Steve
  3. Johan Well-Known Member

    Country:
    Belgium
    Very nice if that is your first try ! wow !
    as for the gloss - with the colours that you used (earth pigment in at least one ?) my guess is that overtime the gloss will slowly disappear until just a soft sheen is left, which is not bad for the flesh colour of a face. So maybe you'll just want to leave it as it is, as this is quite well painted for a first one in oils.

    cheers
  4. DEL A Fixture

    Country:
    Scotland
    I think your blending of the flesh tones is very good, infact very impressive particularly for a first attempt.
    If the paint is still wet then heat should 'burn' some of the oil sheen away but be careful.
    I use an old (antique) PIFCO heat lamp from my rugby days, it's on a stand and can be moved back and forward to adjust heat.
    Cheers
    Derek
  5. Ron Tamburrini A Fixture

    Country:
    United-Kingdom
    Great for first in oils ,they will dry out eventually and lose a lot of the sheen but a little on the face is fine anyway.
    Re the Flake white !! far far too heavy a pigment for miniatures stick with the Titanium .
    Regards looking at what artists do on canvas for flesh ,there are some good points but it doesn't all translate to three dimensions so keep up what you are doing and experiment experiment:)

    Ron
  6. housecarl A Fixture

    Country:
    United-Kingdom
    Impressive work.
    This is a good article for all things oily.
    Carl.(y)
  7. CBDesign Active Member

    Country:
    Germany
    Very interesting..nice blending:whistle: ..I like it!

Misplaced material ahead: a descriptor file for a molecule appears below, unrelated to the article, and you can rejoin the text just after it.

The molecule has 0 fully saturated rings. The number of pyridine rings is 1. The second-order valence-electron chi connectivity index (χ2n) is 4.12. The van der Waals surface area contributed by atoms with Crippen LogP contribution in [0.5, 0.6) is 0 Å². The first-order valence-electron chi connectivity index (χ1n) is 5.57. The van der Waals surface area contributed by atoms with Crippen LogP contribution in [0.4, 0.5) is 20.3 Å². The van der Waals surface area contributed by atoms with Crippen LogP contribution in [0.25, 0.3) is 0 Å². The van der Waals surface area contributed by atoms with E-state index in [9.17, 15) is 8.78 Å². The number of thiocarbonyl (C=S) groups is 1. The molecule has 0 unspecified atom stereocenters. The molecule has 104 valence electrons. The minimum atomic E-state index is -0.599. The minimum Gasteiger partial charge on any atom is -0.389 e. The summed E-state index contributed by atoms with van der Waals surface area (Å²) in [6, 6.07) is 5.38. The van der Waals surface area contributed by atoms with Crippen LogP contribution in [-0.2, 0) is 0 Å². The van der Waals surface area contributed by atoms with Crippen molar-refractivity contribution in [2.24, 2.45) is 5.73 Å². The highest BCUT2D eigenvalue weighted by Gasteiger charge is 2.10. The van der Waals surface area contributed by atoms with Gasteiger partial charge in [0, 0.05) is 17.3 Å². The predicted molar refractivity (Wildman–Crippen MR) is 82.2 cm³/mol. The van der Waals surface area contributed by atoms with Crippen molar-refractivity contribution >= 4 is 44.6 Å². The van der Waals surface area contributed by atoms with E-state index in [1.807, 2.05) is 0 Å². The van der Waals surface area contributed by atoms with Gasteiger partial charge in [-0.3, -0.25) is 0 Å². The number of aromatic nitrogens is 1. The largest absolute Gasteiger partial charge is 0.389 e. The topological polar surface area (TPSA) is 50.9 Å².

8. megroot A Fixture

    Country:
    Netherlands
    Blending is great.
    If the paint is wet put the figure in a drybox. It's a wooden box with no expliciet measurements and with a lightbulb in top of it. I use 60 W and the figure stays under it for about 4-6 hours. Then it is completely dry and is full matt. Before I start to paint I let the oil soak out on a indexcard.
    Some guys use a crockpot......(I really have no idea what it is)

    Marc
  9. Kevin D. Well-Known Member

    Country:
    United-States
    BRAVO Marc!!! I have used them for a long time, glad to see someone experimenting on the dark side!!

    Very nice blending!

    Kevin D.
  10. arxo Active Member

    Country:
    Greece
    WoW! Thanks everyone for all your info and appreciation!...I have read about the drybox, but to tell the truth I didn't even bother to build one, instead I let it dry for almost a week between sessions...I think for the next one, I might give this idea a try...and the index card of course !!! Thank you all...and last but not least : Do all of you have problems with little brush-hair or dust that sticks in the figure? That drove me MAD! xexe!
  11. Helm A Fixture